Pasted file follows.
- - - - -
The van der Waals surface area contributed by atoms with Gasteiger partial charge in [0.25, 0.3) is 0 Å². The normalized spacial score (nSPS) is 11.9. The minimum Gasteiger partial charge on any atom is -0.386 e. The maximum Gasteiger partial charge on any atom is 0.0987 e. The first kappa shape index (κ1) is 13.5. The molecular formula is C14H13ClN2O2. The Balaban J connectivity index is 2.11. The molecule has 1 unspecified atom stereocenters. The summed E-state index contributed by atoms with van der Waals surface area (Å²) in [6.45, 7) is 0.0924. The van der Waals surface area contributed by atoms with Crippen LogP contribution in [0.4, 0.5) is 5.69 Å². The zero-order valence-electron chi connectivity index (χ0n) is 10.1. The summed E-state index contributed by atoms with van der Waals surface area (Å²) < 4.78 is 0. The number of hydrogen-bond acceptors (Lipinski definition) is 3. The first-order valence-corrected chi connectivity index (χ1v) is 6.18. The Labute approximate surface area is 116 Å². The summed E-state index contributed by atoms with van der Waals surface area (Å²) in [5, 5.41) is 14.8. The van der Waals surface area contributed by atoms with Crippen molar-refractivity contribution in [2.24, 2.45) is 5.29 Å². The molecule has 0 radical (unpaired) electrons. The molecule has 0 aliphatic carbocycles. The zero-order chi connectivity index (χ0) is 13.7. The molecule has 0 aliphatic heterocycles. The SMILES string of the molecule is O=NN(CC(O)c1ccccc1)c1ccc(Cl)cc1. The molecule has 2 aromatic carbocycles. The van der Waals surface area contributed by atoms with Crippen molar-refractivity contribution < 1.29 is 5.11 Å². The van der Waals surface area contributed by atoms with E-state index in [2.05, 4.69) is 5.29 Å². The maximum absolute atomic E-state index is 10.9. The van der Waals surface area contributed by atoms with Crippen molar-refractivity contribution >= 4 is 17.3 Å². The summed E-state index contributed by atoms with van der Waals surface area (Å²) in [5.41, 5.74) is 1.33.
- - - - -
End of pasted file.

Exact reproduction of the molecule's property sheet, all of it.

The van der Waals surface area contributed by atoms with Gasteiger partial charge in [0.25, 0.3) is 0 Å². The normalized spacial score (nSPS) is 11.9. The minimum Gasteiger partial charge on any atom is -0.386 e. The maximum Gasteiger partial charge on any atom is 0.0987 e. The first kappa shape index (κ1) is 13.5. The molecular formula is C14H13ClN2O2. The Balaban J connectivity index is 2.11. The molecule has 1 unspecified atom stereocenters. The summed E-state index contributed by atoms with van der Waals surface area (Å²) in [6.45, 7) is 0.0924. The van der Waals surface area contributed by atoms with Crippen LogP contribution in [0.4, 0.5) is 5.69 Å². The zero-order valence-electron chi connectivity index (χ0n) is 10.1. The summed E-state index contributed by atoms with van der Waals surface area (Å²) < 4.78 is 0. The number of hydrogen-bond acceptors (Lipinski definition) is 3. The first-order valence-corrected chi connectivity index (χ1v) is 6.18. The Labute approximate surface area is 116 Å². The summed E-state index contributed by atoms with van der Waals surface area (Å²) in [5, 5.41) is 14.8. The van der Waals surface area contributed by atoms with Crippen molar-refractivity contribution in [2.24, 2.45) is 5.29 Å². The molecule has 0 radical (unpaired) electrons. The molecule has 0 aliphatic carbocycles. The zero-order chi connectivity index (χ0) is 13.7. The molecule has 0 aliphatic heterocycles. The SMILES string of the molecule is O=NN(CC(O)c1ccccc1)c1ccc(Cl)cc1. The molecule has 2 aromatic carbocycles. The van der Waals surface area contributed by atoms with Crippen molar-refractivity contribution < 1.29 is 5.11 Å². The van der Waals surface area contributed by atoms with E-state index in [2.05, 4.69) is 5.29 Å². The maximum absolute atomic E-state index is 10.9. The van der Waals surface area contributed by atoms with Crippen molar-refractivity contribution >= 4 is 17.3 Å². The summed E-state index contributed by atoms with van der Waals surface area (Å²) in [5.41, 5.74) is 1.33.